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'No truth' to rumours of vaccine-related deaths at Orillia home

Reports on social media said two residents of Champlain Manor died after receiving the bivalent booster; Official says home is in outbreak but it's not related to vaccine
champlain manor
There is a COVID-19 outbreak at Champlain Manor in Orillia, officials say.

Rumours were spreading more quickly than a virus this weekend.

It started with a Tweet that stated two seniors had died at Orillia's Champlain Manor Retirement Residence just days after residents received the bivalent booster shot. The Tweet also noted that nine ambulances had been seen parading in and out of the Fittons Road facility on Thursday.

"There is absolutely no truth to those rumours," said Jackie Payne, the administrator of the home.

She confirmed that the home hosted a vaccine clinic on Tuesday, Sept. 20 in which the bivalent booster was given to those who wanted it. Nobody, she stressed, died after receiving the shot and while there may have been an ambulance or two at the home in the following days, it was for "routine" matters such as a broken hip, she said.

Payne said rumours such as these "serve no purpose" and only "feed the conspiracy nonsense."

There is, however, a COVID outbreak at the facility, confirmed Payne, who said that may have sparked the rumours. She stressed the outbreak is not related to the bivalent booster.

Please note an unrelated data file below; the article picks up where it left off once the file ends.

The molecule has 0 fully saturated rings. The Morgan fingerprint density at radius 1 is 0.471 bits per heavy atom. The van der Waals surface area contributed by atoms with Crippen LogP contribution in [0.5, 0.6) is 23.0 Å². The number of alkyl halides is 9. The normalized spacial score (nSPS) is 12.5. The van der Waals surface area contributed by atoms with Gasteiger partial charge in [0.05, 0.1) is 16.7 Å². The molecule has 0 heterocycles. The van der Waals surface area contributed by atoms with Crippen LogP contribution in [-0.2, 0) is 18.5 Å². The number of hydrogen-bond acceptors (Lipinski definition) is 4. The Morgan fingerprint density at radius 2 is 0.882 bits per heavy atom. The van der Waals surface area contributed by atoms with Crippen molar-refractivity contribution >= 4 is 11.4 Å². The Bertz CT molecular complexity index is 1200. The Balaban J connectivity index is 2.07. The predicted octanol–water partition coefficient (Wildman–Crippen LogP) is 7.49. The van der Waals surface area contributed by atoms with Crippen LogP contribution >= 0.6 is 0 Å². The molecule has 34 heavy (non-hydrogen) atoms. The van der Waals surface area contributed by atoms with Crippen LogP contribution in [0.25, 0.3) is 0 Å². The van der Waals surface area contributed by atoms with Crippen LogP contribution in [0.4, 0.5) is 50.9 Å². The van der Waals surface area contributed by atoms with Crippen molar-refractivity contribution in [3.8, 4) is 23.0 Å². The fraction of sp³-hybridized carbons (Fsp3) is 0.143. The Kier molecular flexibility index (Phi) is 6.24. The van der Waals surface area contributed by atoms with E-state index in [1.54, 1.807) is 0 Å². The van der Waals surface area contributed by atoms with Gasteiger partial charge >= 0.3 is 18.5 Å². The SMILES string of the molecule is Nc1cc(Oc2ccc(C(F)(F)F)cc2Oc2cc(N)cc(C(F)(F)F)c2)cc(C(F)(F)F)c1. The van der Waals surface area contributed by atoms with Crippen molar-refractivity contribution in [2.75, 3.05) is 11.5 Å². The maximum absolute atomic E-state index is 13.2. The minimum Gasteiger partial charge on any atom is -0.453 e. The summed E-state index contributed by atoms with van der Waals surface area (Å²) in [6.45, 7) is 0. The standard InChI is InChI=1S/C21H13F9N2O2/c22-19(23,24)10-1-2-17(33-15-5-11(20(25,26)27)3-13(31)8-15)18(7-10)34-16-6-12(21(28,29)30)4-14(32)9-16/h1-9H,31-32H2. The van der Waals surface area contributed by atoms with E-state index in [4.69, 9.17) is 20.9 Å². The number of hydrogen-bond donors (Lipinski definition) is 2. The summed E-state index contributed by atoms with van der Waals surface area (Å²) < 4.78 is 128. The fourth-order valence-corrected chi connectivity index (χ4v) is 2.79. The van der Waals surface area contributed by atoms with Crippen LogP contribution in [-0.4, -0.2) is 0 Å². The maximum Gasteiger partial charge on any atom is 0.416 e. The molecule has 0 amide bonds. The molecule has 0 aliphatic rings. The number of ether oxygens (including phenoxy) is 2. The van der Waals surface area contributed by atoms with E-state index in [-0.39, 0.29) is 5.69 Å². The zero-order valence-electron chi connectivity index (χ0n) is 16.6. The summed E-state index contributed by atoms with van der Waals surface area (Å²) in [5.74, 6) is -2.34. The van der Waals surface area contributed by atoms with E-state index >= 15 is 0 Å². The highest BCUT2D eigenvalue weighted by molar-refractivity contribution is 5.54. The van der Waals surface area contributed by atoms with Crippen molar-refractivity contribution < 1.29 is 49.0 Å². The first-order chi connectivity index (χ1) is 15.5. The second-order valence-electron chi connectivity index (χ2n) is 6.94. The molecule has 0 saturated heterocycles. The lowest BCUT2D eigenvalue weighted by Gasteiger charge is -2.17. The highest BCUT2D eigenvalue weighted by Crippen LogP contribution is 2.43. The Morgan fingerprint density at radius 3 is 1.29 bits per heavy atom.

"We have traced the source of the outbreak to an outside agency," said Payne, who noted 35 residents and/or staff have tested positive. Of those, 22 are showing "no symptoms" and the others are mild.

She said 90 per cent of the home's 98 residents are fully vaccinated and have received all five doses of the vaccine. Among the rest, all but two are "partially vaccinated."

"Fortunately, nobody is critically ill here," said Payne. "It's nothing like it was two years ago ... thanks to the vaccine."

While she dismissed the rumours, she said they can have an impact. She said due to the age of many of the home's residents — the average age is 90, she explained — permission for the vaccine has to come from their adult children or caregivers.

"When they hear rumours like this, they may be leery of the vaccine even if there's no truth to it," she lamented. 


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Dave Dawson

About the Author: Dave Dawson

Dave Dawson is community editor of
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